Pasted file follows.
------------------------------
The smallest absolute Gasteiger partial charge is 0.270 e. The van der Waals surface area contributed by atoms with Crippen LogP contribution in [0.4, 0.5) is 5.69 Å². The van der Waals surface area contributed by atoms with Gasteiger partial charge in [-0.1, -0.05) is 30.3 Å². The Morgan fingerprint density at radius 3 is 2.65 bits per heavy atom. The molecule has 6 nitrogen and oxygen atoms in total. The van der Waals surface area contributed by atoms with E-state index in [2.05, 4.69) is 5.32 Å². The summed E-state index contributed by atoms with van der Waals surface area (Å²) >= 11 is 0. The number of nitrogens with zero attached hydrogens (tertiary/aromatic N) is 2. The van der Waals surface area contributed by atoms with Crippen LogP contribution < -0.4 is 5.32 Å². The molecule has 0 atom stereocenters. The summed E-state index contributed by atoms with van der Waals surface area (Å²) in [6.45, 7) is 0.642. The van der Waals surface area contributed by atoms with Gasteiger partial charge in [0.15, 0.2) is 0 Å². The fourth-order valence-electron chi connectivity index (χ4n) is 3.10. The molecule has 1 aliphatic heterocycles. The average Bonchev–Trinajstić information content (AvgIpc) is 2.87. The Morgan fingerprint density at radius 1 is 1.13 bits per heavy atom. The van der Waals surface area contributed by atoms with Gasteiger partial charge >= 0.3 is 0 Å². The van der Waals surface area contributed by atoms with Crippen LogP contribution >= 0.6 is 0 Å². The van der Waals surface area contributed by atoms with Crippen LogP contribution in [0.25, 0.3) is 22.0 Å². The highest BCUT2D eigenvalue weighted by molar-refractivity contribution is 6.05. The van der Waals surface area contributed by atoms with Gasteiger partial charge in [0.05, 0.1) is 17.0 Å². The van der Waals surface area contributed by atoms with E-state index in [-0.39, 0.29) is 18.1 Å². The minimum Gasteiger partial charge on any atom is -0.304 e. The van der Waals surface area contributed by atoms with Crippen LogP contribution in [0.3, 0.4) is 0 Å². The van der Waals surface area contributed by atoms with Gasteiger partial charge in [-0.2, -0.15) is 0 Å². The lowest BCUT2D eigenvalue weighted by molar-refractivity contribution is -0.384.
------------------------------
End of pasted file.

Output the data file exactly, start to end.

The smallest absolute Gasteiger partial charge is 0.270 e. The van der Waals surface area contributed by atoms with Crippen LogP contribution in [0.4, 0.5) is 5.69 Å². The van der Waals surface area contributed by atoms with Gasteiger partial charge in [-0.1, -0.05) is 30.3 Å². The Morgan fingerprint density at radius 3 is 2.65 bits per heavy atom. The molecule has 6 nitrogen and oxygen atoms in total. The van der Waals surface area contributed by atoms with E-state index in [2.05, 4.69) is 5.32 Å². The summed E-state index contributed by atoms with van der Waals surface area (Å²) >= 11 is 0. The number of nitrogens with zero attached hydrogens (tertiary/aromatic N) is 2. The van der Waals surface area contributed by atoms with Crippen LogP contribution < -0.4 is 5.32 Å². The molecule has 0 atom stereocenters. The summed E-state index contributed by atoms with van der Waals surface area (Å²) in [6.45, 7) is 0.642. The van der Waals surface area contributed by atoms with Gasteiger partial charge in [0.15, 0.2) is 0 Å². The fourth-order valence-electron chi connectivity index (χ4n) is 3.10. The molecule has 1 aliphatic heterocycles. The average Bonchev–Trinajstić information content (AvgIpc) is 2.87. The Morgan fingerprint density at radius 1 is 1.13 bits per heavy atom. The van der Waals surface area contributed by atoms with Gasteiger partial charge >= 0.3 is 0 Å². The van der Waals surface area contributed by atoms with Crippen LogP contribution >= 0.6 is 0 Å². The van der Waals surface area contributed by atoms with Crippen LogP contribution in [0.25, 0.3) is 22.0 Å². The highest BCUT2D eigenvalue weighted by molar-refractivity contribution is 6.05. The van der Waals surface area contributed by atoms with Gasteiger partial charge in [0.05, 0.1) is 17.0 Å². The van der Waals surface area contributed by atoms with E-state index in [-0.39, 0.29) is 18.1 Å². The minimum Gasteiger partial charge on any atom is -0.304 e. The van der Waals surface area contributed by atoms with Crippen LogP contribution in [0.3, 0.4) is 0 Å². The van der Waals surface area contributed by atoms with Gasteiger partial charge in [-0.2, -0.15) is 0 Å². The lowest BCUT2D eigenvalue weighted by molar-refractivity contribution is -0.384.